(734) 327 4079 info@ansight.com
AnSight’s Solutions for COVID-19

Laminar Diffusers – Do They Really Work?

May 30, 2020 | Blogs | 0 comments

Laminar diffusers are often employed in cleanrooms, hospital operating rooms, laboratories, and similar other spaces where high level of cleanliness is desired. These air supply outlets (diffusers) are designed to provide unidirectional flow–often referred as “laminar” flow in the HVAC industry. Whereas non-unidirectional, mixing air flows are referred as “turbulent flow”. Laminar flow is required to deliver clean air to a “critical zone” where high level of cleanliness is required. Ideally the unidirectional flow should sustain downward motion of the supply air without significant recirculation, mixing, and entrainment from the surrounding air. There are no easy means to quantify the directionality of laminar flows and entrainment from the surrounding air. In such situation Computational Fluid Dynamics (CFD) can help predict and optimize the performance of laminar diffusers. We performed a CFD study to systematically analyze the impact of supply airflow rate (discharge velocity) on the dynamics of unidirectional airflow under isothermal and non-isothermal conditions. This study provided valuable insights into the dynamics of laminar flows which can be helpful to architects and HVAC engineers.

Under isothermal conditions when the cooling capacity of the supply air is much higher than the sensible cooling load in the space, such as in cleanrooms with high air change rates, the supply air flow rate (discharge velocity) has a little impact on the directionality of the laminar flow. In these situations irrespective of the supply airflow rate,the downward air jet can maintain the unidirectional flow up to 55 percent of the distance, and then it spreads sideward as it realizes downstream obstructions such as equipment, workbench, people, and other similar objects located on the floor.

When the flow rate or the cooling capacity of the supply air is much lower than the sensible cooling load, the discharge air cannot sustain the downward unidirectional motion due to upward resistance of the buoyant plume from the heat sources located near the floor. However, such airflow patterns can form a localized protective layer of hot air surrounding the heat sources and create nearly isothermal conditions in other locations. When the cooling capacity of the supply air exceeds about three times the cooling load, the air jet can sustain the downward unidirectional motion. However, non-isothermal conditions surrounding the laminar diffuser, created by heat released from the lighting or thermal stratification-saturation of hot air near the ceiling, can cause entrainment of the surrounding air into the supply of clean air. Reducing such thermal gradients can help reduce entrainment.This study further indicates that local thermal gradients can significantly affect the directionality of laminar flow and entrainment from the surrounding air. The layout of the room including the locations of the supply and exhaust grilles as well as location and strength of various heat sources can affect the air flow patterns and temperature distribution in the space, which in turn affects the performance of unidirectional (laminar) flows. In such cases an in-depth CFD analysis can help in visualizing airflow patterns, temperature distribution, and in predicting potential entrainment from the surrounding. Insights gained through such analyses help in optimizing the HVAC design to meet the desired level of cleanliness in a space. Laminar diffusers–do they really work? The answer depends on the situation and thermal environment in which they are installed.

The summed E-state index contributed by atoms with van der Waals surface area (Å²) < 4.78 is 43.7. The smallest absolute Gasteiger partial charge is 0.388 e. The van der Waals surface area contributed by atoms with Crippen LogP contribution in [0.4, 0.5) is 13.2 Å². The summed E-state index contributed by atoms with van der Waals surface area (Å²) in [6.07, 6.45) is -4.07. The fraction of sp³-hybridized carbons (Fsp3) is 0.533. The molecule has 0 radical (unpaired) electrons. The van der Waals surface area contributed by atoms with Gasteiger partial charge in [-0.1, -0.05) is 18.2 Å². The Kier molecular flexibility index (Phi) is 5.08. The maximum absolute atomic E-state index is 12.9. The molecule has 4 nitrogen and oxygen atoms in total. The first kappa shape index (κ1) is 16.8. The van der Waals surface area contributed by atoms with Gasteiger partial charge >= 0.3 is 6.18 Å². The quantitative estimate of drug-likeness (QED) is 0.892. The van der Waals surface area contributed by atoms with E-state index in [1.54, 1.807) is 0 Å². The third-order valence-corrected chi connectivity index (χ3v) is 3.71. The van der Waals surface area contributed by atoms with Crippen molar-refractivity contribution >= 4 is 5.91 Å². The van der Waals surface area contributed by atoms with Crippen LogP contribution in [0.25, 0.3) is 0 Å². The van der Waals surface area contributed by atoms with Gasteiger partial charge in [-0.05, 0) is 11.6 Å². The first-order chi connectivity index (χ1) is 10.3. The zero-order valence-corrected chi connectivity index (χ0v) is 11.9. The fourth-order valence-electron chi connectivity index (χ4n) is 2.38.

Numerical computations for this study were performed using ANSYS/Fluent CFD software.

About the author

Dr. Kishor Khankari

ASHRAE Fellow, ASHRAE Distinguished Lecturer

Dr Kishor Khankari is the founder of AnSight LLC. As a specialist in Computational Fluid Dynamics (CFD), his passion for solving engineering problems and providing sound scientific solutions has led to innovations and optimized designs in the industry.

A noted expert in his field, he has a Ph.D. from the University of Minnesota and has published in several technical journals and trade magazines. As a well sought-after speaker Dr. Khankari makes regular presentations in various technical conferences and professional meetings worldwide.

Recent Posts

Can Space Volume Adversely Affect the Dilution of Contaminants?

What is Air Changes per Hour (ACH)? Clean air is supplied to indoor spaces to dilute the concentration of contaminants to a certain acceptable level. The requirement for such ventilation airflow rate is generally specified in terms of Air Changes per Hour (ACH). It is...

Hospital Operating Rooms – HVAC Configuration Matters!

This is a follow-up to the previous post on airflow patterns in hospital operating room (OR). Previous Computational Fluid Dynamics (CFD) study of a legacy HVAC design of a hospital OR indicated that the supply airflow rates or air change rates (ach) have a little...

Displacement Ventilation For Hospital Patient Room

In displacement ventilation systems, as opposed to the traditional overhead supply mixing ventilation systems, cold air which is supplied at low velocity near the floor captures sensible heat from the space, and rises due to buoyancy, and thus, creates a stratified...

Share This